logically possible to move in more directions, and so the
universe is at least limited in this way. Even if the universe
were spatially or numerically infinite, it would still have a
limited capacity to act. Since the universe (or multiverses if
you subscribe to them) is the largest possible collection of
finite beings, any smaller collection will also be finite.
Premise 4: If a being
exists, its explanation must exist.
I discussed this
at length in chapter 2. Note that “explanation” has two
senses: (1) the fact(s) that make some state of affairs be as
it is. (We may or may not know these.) This is the sense I am
using. (2) Our attempt to articulate our understanding of (1).
(See table 1 in chapter 2.)
Premise 5: If
something exists, its existence is explained either by itself
or by another.
explanations exist, this is a complete disjunction: the
explanation is the thing in question, or not the thing in
Premise 6: A finite
being cannot explain its own existence.
whatever can be explained by a being, viz. whatever a being
can do, results from its essence, the specification of its
acts. For a finite being, existence, the unspecified power to
act, is logically distinct from its specification. I am human
and I exist. Being
human explains my ability to think, because that is part of
what it is to be human. But, being human does not imply that I
exist, or no human being could cease existing.
A thing is finite
because its specification or essence limits its capacity to
act, its existence. What limits differs from what is limited,
viz. existence, the
bare capacity to act – just as a slide limiting light differs
from the light it limits. Logically, limits negate the
capacity for specific acts, while existence does the opposite,
making acts operational. When essence limits existence,
existence is more comprehensive. Something less comprehensive,
a finite essence, cannot entail something more comprehensive –
existence. Thus, a finite essence cannot entail existence.
The distinction of
essence from existence does not apply to an infinite being if
it exists. Why? Because an infinite being’s capacity to act is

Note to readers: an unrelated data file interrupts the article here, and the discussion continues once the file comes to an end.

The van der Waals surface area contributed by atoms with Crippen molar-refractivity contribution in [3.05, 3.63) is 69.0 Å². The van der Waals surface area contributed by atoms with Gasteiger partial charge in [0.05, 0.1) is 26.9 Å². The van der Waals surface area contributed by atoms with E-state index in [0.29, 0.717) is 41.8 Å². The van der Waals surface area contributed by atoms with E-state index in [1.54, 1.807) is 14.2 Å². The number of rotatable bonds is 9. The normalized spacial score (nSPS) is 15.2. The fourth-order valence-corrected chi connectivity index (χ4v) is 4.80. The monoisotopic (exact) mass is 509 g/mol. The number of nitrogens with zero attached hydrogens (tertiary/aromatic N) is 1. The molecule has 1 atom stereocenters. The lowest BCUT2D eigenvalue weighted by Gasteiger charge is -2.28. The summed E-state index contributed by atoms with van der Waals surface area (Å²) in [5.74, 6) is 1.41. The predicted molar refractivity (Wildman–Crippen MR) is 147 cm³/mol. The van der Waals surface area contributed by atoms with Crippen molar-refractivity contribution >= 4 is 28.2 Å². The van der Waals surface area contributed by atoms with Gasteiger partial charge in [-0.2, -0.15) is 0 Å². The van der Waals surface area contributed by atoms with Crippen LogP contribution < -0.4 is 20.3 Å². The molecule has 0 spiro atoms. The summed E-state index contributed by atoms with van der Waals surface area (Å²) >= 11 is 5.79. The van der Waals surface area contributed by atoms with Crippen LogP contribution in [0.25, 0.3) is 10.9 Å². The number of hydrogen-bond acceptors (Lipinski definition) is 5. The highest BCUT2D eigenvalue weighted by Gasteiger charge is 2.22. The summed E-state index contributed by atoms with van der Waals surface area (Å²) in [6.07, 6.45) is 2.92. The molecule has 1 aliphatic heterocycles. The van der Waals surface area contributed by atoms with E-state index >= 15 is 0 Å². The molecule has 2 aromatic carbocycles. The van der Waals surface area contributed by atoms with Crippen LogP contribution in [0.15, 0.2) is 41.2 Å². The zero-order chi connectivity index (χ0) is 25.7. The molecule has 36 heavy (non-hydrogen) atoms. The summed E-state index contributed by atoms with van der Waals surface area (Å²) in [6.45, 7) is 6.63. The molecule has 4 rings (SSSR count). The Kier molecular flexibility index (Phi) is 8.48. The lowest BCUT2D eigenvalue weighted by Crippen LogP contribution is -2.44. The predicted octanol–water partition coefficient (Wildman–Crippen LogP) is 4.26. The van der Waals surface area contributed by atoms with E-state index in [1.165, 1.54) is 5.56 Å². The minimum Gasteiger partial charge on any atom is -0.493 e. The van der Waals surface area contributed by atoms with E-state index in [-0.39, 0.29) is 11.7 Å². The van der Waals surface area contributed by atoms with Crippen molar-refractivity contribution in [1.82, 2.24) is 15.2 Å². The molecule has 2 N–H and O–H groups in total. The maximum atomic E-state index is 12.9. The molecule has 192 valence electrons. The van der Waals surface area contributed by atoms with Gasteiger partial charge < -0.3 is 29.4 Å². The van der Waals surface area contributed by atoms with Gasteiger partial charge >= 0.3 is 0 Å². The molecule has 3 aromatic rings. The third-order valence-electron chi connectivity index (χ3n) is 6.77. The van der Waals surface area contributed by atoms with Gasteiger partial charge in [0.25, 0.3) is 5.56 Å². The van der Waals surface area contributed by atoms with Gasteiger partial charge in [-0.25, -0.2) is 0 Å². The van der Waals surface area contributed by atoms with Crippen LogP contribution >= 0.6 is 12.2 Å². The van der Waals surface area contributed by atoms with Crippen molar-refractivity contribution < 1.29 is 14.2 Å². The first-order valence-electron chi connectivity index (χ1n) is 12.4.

not limited by what-it-is. No possible act is negated by a
limited specification. So for an infinite being, what-it-is
would be identical with that-it-is.
Explanation of Premises 4, 5, and 6:
A being is
logically necessary when it is. (Once it is now, it is no
longer possible for it not to be now.) This logical
a real world necessity. In modal logic, the necessity of a
proposition derives from the proposition itself, or from the
necessity of its premises. Since finite beings have a history
of coming into and going out of existence, the necessity of
their present existence is not intrinsic. (It is possible for
them not to be.) So it must derive from other premises – their
explanation. Therefore, by logical necessity, every actual
thing has an explanation even if we are ignorant of it and
say, “It just is.” Our verbal explanation is not true unless
there is a reality it reflects.
Conclusion 1: The
existence of a finite being implies the existence of another
being, its explanation. P4, P5, P6.
Conclusion 2: This
other being cannot ultimately be finite.
P3, P6. Any
collection of finite beings, taken as a whole, is itself
finite and so requires a further explanation.
Conclusion 3: So, the
existence of a finite being implies the existence of an
infinite being, as its explanation. C2, P2.
Therefore an infinite being exists, which we call “God.” C3,
P1. We are free to name things as we will, but calling the
infinite being “God” corresponds to common usage.
All of the
commonly ascribed attributes of God (almighty, omniscient,
etc.) follow form the unlimited capacity to act. For example,
if God were not omniscient, then there would be a logically
reflecting on an item of information, which God could not do.
If God knows, God thinks and so is personal in the sense of
being aware, etc.
Note that this
does not show God as existing and acting
in only the past, but as the present and on-going explanation
of all existence.